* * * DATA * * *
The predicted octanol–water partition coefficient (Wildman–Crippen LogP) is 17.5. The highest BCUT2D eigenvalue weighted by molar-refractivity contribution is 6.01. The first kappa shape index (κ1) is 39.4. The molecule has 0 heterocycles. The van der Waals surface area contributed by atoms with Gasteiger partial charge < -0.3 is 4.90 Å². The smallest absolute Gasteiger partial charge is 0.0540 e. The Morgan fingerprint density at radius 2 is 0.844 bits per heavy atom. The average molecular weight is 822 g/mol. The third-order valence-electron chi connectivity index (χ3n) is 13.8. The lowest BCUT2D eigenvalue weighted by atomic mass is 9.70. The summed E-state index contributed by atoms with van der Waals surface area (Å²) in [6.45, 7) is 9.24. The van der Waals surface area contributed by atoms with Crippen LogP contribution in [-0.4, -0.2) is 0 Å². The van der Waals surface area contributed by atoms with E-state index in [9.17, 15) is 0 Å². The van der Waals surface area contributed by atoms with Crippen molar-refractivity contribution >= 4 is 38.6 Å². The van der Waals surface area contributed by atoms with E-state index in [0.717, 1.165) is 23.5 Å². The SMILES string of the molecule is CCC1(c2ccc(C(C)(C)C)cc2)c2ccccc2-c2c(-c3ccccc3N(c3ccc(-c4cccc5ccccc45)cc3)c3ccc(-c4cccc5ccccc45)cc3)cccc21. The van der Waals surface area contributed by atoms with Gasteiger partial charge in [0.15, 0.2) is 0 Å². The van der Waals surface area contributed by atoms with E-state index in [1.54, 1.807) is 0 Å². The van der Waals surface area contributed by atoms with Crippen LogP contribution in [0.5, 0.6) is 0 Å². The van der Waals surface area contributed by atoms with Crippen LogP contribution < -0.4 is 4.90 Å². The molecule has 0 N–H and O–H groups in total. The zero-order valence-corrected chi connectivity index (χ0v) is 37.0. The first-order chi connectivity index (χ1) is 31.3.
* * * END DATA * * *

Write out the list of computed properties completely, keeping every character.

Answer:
The predicted octanol–water partition coefficient (Wildman–Crippen LogP) is 17.5. The highest BCUT2D eigenvalue weighted by molar-refractivity contribution is 6.01. The first kappa shape index (κ1) is 39.4. The molecule has 0 heterocycles. The van der Waals surface area contributed by atoms with Gasteiger partial charge < -0.3 is 4.90 Å². The smallest absolute Gasteiger partial charge is 0.0540 e. The Morgan fingerprint density at radius 2 is 0.844 bits per heavy atom. The average molecular weight is 822 g/mol. The third-order valence-electron chi connectivity index (χ3n) is 13.8. The lowest BCUT2D eigenvalue weighted by atomic mass is 9.70. The summed E-state index contributed by atoms with van der Waals surface area (Å²) in [6.45, 7) is 9.24. The van der Waals surface area contributed by atoms with Crippen LogP contribution in [-0.4, -0.2) is 0 Å². The van der Waals surface area contributed by atoms with E-state index in [9.17, 15) is 0 Å². The van der Waals surface area contributed by atoms with Crippen molar-refractivity contribution >= 4 is 38.6 Å². The van der Waals surface area contributed by atoms with E-state index in [0.717, 1.165) is 23.5 Å². The SMILES string of the molecule is CCC1(c2ccc(C(C)(C)C)cc2)c2ccccc2-c2c(-c3ccccc3N(c3ccc(-c4cccc5ccccc45)cc3)c3ccc(-c4cccc5ccccc45)cc3)cccc21. The van der Waals surface area contributed by atoms with Gasteiger partial charge in [0.15, 0.2) is 0 Å². The van der Waals surface area contributed by atoms with E-state index in [1.54, 1.807) is 0 Å². The van der Waals surface area contributed by atoms with Crippen LogP contribution in [0.5, 0.6) is 0 Å². The van der Waals surface area contributed by atoms with Crippen LogP contribution < -0.4 is 4.90 Å². The molecule has 0 N–H and O–H groups in total. The zero-order valence-corrected chi connectivity index (χ0v) is 37.0. The first-order chi connectivity index (χ1) is 31.3.